First-order Horner syndrome often is caused by stroke, most commonly Wallenberg lateral medullary syndrome.

Cervical spine disease may cause either a first- or second-order Horner syndrome depending on the pathophysiology and location (eg, disk disease or intrinsic cord disease such as syrinx, tumor, or inflammation).

Lung apex lesions (eg, Pancoast tumor) may produce a second-order Horner syndrome.

Carotid artery dissection often produces pain and is accompanied by Horner syndrome in many patients. 

Horner syndrome due to carotid dissection. Note th Horner syndrome due to carotid dissection. Note the increase in degree of anisocoria under dark conditions.

Cavernous sinus disease may produce a third-order Horner syndrome, often accompanied by dysfunction of adjacent cranial nerve III, IV, V, or VI palsy causing facial dysesthesia or diplopia.

Horner syndrome is a component of trigeminal autonomic cephalgia in some cases (e.g., cluster or short-lasting unilateral neuralgiform headache with injection of the conjunctiva and tearing - SUNCT).

Oculomotor nerve palsy

Third nerve (oculomotor nerve) palsy affecting parasympathetic innervation to the pupil is often associated with compressive pathophysiology (unlike diabetic or ischemic third nerve palsy, which typically spares the pupil, and generally produces ≤1 mm anisocoria in the one third of ischemic oculomotor nerve palsies that do affect the pupil).

The pupil in third nerve palsy is poorly reactive and mydriatic compared with the contralateral pupil, as shown below; accordingly, anisocoria is maximal in light.

Typical pupil in third nerve palsy, with mydriasis Typical pupil in third nerve palsy, with mydriasis. Note the inability to adduct the right eye. This patient has a skull-based meningioma that is compressing the right third nerve. At rest, complete ptosis is present in the right eye; however, lid elevation with attempted adduction of the right eye is noted, which is consistent with aberrant regeneration.

An isolated dilated pupil without ocular dysmotility or ptosis rarely ("never") represents a third nerve palsy (it is important to check the extremes of gaze for subtle misalignment suggestive of partial oculomotor nerve palsy). The isolated dilated pupil is more likely related to a tonic, a mechanically, or a pharmacologically affected pupil.

Oculomotor aberrancy may affect the pupil, producing miosis with gaze in direction of oculomotor controlled muscles (adduction, supraduction, infraduction).

Pharmacologic pupil

The pharmacologically dilated pupil is larger than in most other causes of anisocoric mydriasis (often maximally dilated to 8-9 mm initially).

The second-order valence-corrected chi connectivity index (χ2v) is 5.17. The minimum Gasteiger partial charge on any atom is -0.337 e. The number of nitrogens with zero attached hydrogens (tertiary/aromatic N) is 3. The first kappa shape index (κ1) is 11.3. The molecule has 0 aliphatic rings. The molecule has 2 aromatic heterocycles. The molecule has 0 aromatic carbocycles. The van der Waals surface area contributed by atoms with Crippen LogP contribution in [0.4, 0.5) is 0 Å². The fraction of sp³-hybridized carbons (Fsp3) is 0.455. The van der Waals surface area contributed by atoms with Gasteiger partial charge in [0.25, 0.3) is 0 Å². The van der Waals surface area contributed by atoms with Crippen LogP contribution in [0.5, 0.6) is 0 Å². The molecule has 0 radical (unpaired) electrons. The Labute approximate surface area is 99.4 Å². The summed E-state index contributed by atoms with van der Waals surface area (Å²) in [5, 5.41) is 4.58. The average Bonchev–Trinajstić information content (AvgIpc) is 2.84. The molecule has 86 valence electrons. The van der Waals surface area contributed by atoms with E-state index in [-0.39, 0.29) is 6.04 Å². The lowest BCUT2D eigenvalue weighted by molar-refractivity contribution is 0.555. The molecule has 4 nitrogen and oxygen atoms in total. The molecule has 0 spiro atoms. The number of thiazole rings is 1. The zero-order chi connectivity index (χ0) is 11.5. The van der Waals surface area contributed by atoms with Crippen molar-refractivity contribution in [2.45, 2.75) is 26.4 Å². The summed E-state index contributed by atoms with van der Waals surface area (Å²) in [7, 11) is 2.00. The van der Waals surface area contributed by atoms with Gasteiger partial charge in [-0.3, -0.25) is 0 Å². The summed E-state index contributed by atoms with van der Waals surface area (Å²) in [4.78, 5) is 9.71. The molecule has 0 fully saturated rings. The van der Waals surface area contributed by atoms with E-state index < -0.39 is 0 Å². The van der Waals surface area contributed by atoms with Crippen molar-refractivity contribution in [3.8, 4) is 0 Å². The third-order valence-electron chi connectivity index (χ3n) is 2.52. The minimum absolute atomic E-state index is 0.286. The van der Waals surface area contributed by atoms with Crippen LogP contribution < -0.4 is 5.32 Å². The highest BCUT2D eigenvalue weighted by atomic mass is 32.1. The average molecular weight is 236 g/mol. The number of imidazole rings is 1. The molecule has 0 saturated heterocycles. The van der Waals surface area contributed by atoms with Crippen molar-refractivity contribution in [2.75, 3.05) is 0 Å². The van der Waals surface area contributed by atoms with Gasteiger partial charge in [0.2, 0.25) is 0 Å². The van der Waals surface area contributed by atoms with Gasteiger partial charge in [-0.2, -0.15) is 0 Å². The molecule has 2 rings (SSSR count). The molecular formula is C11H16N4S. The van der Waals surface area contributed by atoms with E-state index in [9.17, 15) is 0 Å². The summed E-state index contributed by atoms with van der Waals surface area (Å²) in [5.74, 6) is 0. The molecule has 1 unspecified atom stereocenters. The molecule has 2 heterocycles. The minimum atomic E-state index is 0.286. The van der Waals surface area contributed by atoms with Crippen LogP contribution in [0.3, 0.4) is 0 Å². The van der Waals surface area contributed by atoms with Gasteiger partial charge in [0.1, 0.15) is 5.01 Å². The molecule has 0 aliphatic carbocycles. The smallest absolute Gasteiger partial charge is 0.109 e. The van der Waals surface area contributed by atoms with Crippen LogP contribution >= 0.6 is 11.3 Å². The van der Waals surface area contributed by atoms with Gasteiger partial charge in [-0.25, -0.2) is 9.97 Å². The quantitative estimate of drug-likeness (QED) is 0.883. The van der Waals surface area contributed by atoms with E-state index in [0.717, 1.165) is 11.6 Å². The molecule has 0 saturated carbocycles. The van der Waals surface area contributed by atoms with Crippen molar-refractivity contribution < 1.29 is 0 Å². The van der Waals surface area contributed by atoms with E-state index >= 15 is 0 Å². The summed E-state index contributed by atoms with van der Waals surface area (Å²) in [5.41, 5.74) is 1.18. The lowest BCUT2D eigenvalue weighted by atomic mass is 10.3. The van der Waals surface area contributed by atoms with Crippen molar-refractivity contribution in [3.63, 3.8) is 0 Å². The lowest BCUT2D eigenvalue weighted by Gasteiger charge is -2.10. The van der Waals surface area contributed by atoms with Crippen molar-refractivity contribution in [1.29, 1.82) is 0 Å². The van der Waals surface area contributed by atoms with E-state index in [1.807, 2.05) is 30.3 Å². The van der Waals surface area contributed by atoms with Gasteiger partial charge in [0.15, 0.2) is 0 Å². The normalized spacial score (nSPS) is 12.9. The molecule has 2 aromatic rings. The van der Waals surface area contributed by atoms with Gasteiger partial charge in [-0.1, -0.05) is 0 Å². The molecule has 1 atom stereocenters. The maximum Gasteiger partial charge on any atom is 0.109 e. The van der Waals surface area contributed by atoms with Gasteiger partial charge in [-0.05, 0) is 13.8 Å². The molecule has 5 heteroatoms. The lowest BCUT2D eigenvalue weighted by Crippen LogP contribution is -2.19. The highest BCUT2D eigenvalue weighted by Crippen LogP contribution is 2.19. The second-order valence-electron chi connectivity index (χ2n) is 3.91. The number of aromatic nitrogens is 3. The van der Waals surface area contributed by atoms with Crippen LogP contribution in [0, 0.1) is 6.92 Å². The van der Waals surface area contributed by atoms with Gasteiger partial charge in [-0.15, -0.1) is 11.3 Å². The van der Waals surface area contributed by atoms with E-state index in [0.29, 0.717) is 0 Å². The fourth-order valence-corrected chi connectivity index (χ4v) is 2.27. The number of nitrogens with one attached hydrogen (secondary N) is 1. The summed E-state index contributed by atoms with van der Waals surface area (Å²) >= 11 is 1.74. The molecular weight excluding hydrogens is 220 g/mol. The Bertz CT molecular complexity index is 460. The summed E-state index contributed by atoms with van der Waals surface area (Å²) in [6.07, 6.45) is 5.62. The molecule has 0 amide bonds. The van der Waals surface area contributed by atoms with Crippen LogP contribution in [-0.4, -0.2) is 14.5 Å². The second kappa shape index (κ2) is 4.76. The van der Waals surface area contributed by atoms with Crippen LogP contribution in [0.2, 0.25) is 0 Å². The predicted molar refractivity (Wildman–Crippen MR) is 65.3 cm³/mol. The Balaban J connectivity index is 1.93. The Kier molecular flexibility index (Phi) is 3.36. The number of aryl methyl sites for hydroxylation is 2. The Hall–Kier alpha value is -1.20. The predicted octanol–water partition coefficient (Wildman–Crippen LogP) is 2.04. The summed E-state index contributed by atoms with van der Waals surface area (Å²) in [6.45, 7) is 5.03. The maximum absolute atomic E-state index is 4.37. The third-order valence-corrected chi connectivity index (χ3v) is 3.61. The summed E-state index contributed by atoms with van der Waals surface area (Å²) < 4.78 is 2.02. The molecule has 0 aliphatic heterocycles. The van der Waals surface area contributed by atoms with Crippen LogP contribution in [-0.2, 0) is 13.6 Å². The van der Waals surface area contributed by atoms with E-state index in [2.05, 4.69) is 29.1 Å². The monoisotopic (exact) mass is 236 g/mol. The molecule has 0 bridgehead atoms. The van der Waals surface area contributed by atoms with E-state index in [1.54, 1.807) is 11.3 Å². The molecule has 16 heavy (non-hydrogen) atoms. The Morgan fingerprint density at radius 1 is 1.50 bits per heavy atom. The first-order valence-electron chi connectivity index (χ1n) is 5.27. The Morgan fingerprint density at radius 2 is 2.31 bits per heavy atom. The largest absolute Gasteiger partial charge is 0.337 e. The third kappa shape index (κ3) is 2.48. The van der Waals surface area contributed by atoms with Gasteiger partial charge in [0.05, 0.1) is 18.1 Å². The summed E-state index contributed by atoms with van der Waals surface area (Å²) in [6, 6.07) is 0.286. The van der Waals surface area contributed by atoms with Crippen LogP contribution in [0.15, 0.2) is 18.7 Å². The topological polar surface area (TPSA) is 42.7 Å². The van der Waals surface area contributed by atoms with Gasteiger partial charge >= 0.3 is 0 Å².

The pharmacologically dilated pupil fails to respond to light stimuli, near stimuli, or 1% pilocarpine solution; mechanical iris disruption can also account for such findings and can usually be distinguished with slit lamp examination looking for iris dysruption.

The remainder of the examination in pharmacoligic mydriasis (ie, motility, eyelids, fundus, trigeminal function) should be normal, except uncorrected near acuity (which is normalized with the use of a plus reading lens).

Instillation of atropine-like drugs may be either accidental or intentional, and potential sources of such exposure should be sought (eg, old eye drops in the house, exposure to medications such as inhalers[8] , exposure to toxic plants such as Datura [Angel's Trumpet][9] ).


Mechanical damage to the iris muscle itself resulting from trauma, surgical intervention (eg, cataract extraction), iris synechiae (uveitis), iris ischemia, and iridocorneal endothelial syndrome may produce anisocoria.

Acute angle closure is an important cause of mechanical iris dysfunction and poor pupil reactivity. An acute rise in intraocular pressure may cause the iris to mechanically occlude the trabecular meshwork (or drainage channels) in the anterior chamber’s angle. Acute presentation often includes pain, corneal edema, raised intraocular pressure, and a light-fixed midposition pupil. Angle-closure glaucoma is more frequent in hyperopes and certain races such as Asians and Inuits. The presentation may be confused with aneurysmal oculomotor nerve palsy owing to the pain and fixed pupil, but corneal edema and normal motility with angle closure help separate these entities. Treatment is directed at emergent lowering of intraocular pressure.

Slit-lamp examination, often a helpful diagnostic tool, demonstrates iris thinning or defects, or evidence of previous or current inflammation.

Tonic pupil

Adie tonic pupil responds poorly to light, but briskly and tonically to near stimulation (the pupil takes longer to redilate after this near-induced miosis). This condition constitutes one of the near-light dissociation syndromes. Other near-light dissociation syndromes include the following:

  • Autonomic neuropathies (eg, DM)

  • Severe afferent system damage

  • Aberrant regeneration CN3

  • Parinaud dorsal midbrain syndrome

  • Argyll Robertson pupils

Slit-lamp examination is helpful, often demonstrating iris sector palsy (only a portion of the iris reacts to light), vermiform iris movements (radially oriented iris movements or "purse-stringing"), and providing excellent magnification to observe near-light dissociation. The pupil may be supersensitive to weak (1/8-1/16%) pilocarpine solution, which will not constrict a normal pupil.

Transient anisocoria: This has been documented as an intermittent feature in several conditions. Most often, it reflects a benign condition and may be associated with migraine headache, especially if no other associated features are present, but it can represent transient parasympathetic or sympathetic dysfunction from other causes.

Autoimmune autonomic ganglionopathy is a rare cause of anisocoria.





Laboratory Studies

Lab studies depend upon the specific etiology.

Imaging Studies

The use of imaging studies depends entirely upon the underlying cause of anisocoria.